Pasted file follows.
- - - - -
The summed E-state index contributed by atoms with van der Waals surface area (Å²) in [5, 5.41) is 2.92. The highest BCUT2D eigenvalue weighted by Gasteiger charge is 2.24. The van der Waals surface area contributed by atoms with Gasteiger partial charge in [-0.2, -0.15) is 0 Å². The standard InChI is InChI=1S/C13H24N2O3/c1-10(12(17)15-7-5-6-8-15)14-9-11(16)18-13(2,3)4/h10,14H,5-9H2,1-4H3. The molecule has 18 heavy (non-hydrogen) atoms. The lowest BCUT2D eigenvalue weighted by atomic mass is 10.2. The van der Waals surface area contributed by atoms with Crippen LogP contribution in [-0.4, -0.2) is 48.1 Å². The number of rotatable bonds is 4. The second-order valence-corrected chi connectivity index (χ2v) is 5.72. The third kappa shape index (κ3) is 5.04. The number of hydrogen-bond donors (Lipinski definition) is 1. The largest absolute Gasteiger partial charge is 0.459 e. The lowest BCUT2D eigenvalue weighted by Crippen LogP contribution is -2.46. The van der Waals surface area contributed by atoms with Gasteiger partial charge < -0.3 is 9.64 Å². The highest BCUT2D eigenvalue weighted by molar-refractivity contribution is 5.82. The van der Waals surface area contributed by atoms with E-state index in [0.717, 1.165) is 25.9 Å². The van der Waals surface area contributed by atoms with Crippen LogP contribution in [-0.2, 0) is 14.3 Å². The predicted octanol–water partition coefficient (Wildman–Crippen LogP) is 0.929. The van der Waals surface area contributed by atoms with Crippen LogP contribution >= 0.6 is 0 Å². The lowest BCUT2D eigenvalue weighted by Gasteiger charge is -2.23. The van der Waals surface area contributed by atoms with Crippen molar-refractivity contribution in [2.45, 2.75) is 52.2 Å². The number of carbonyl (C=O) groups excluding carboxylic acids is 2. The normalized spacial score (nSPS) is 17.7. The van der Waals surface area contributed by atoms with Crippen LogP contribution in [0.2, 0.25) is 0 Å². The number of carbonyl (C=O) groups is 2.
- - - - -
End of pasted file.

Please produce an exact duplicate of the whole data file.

The summed E-state index contributed by atoms with van der Waals surface area (Å²) in [5, 5.41) is 2.92. The highest BCUT2D eigenvalue weighted by Gasteiger charge is 2.24. The van der Waals surface area contributed by atoms with Gasteiger partial charge in [-0.2, -0.15) is 0 Å². The standard InChI is InChI=1S/C13H24N2O3/c1-10(12(17)15-7-5-6-8-15)14-9-11(16)18-13(2,3)4/h10,14H,5-9H2,1-4H3. The molecule has 18 heavy (non-hydrogen) atoms. The lowest BCUT2D eigenvalue weighted by atomic mass is 10.2. The van der Waals surface area contributed by atoms with Crippen LogP contribution in [-0.4, -0.2) is 48.1 Å². The number of rotatable bonds is 4. The second-order valence-corrected chi connectivity index (χ2v) is 5.72. The third kappa shape index (κ3) is 5.04. The number of hydrogen-bond donors (Lipinski definition) is 1. The largest absolute Gasteiger partial charge is 0.459 e. The lowest BCUT2D eigenvalue weighted by Crippen LogP contribution is -2.46. The van der Waals surface area contributed by atoms with Gasteiger partial charge < -0.3 is 9.64 Å². The highest BCUT2D eigenvalue weighted by molar-refractivity contribution is 5.82. The van der Waals surface area contributed by atoms with E-state index in [0.717, 1.165) is 25.9 Å². The van der Waals surface area contributed by atoms with Crippen LogP contribution in [-0.2, 0) is 14.3 Å². The predicted octanol–water partition coefficient (Wildman–Crippen LogP) is 0.929. The van der Waals surface area contributed by atoms with Crippen LogP contribution >= 0.6 is 0 Å². The lowest BCUT2D eigenvalue weighted by Gasteiger charge is -2.23. The van der Waals surface area contributed by atoms with Crippen molar-refractivity contribution in [2.45, 2.75) is 52.2 Å². The number of carbonyl (C=O) groups excluding carboxylic acids is 2. The normalized spacial score (nSPS) is 17.7. The van der Waals surface area contributed by atoms with Crippen LogP contribution in [0.2, 0.25) is 0 Å². The number of carbonyl (C=O) groups is 2.